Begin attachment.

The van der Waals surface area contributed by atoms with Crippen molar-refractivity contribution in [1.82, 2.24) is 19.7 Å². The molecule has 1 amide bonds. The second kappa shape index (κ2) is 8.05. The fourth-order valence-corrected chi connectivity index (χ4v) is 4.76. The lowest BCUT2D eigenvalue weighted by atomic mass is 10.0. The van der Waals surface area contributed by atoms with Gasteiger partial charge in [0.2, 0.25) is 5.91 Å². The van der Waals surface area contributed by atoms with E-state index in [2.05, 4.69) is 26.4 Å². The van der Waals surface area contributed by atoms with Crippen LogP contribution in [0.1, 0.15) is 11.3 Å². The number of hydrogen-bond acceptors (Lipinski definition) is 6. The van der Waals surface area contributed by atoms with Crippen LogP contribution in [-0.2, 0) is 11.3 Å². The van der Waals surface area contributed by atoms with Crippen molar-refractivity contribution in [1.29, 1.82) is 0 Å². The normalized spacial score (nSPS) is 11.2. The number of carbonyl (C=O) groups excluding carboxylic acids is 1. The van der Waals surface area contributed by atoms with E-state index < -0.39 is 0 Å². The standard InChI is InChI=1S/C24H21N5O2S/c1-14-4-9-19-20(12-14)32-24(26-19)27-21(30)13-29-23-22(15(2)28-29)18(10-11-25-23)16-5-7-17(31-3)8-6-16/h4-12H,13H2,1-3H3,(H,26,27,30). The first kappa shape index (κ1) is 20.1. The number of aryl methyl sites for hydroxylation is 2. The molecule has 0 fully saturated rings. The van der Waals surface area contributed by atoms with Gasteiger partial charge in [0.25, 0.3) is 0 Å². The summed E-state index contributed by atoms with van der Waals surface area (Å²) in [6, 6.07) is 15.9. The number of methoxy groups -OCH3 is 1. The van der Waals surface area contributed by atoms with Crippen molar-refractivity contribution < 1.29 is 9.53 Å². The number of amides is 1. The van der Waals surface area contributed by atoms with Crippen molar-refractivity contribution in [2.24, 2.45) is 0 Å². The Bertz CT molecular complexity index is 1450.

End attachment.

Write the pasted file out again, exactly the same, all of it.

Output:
The van der Waals surface area contributed by atoms with Crippen molar-refractivity contribution in [1.82, 2.24) is 19.7 Å². The molecule has 1 amide bonds. The second kappa shape index (κ2) is 8.05. The fourth-order valence-corrected chi connectivity index (χ4v) is 4.76. The lowest BCUT2D eigenvalue weighted by atomic mass is 10.0. The van der Waals surface area contributed by atoms with Gasteiger partial charge in [0.2, 0.25) is 5.91 Å². The van der Waals surface area contributed by atoms with E-state index in [2.05, 4.69) is 26.4 Å². The van der Waals surface area contributed by atoms with Crippen LogP contribution in [0.1, 0.15) is 11.3 Å². The number of hydrogen-bond acceptors (Lipinski definition) is 6. The van der Waals surface area contributed by atoms with Crippen LogP contribution in [-0.2, 0) is 11.3 Å². The van der Waals surface area contributed by atoms with Crippen molar-refractivity contribution in [1.29, 1.82) is 0 Å². The normalized spacial score (nSPS) is 11.2. The number of carbonyl (C=O) groups excluding carboxylic acids is 1. The van der Waals surface area contributed by atoms with E-state index < -0.39 is 0 Å². The standard InChI is InChI=1S/C24H21N5O2S/c1-14-4-9-19-20(12-14)32-24(26-19)27-21(30)13-29-23-22(15(2)28-29)18(10-11-25-23)16-5-7-17(31-3)8-6-16/h4-12H,13H2,1-3H3,(H,26,27,30). The first kappa shape index (κ1) is 20.1. The number of aryl methyl sites for hydroxylation is 2. The molecule has 0 fully saturated rings. The van der Waals surface area contributed by atoms with Gasteiger partial charge in [0.25, 0.3) is 0 Å². The summed E-state index contributed by atoms with van der Waals surface area (Å²) in [6, 6.07) is 15.9. The number of methoxy groups -OCH3 is 1. The van der Waals surface area contributed by atoms with Crippen molar-refractivity contribution < 1.29 is 9.53 Å². The number of amides is 1. The van der Waals surface area contributed by atoms with Crippen molar-refractivity contribution in [2.24, 2.45) is 0 Å². The Bertz CT molecular complexity index is 1450.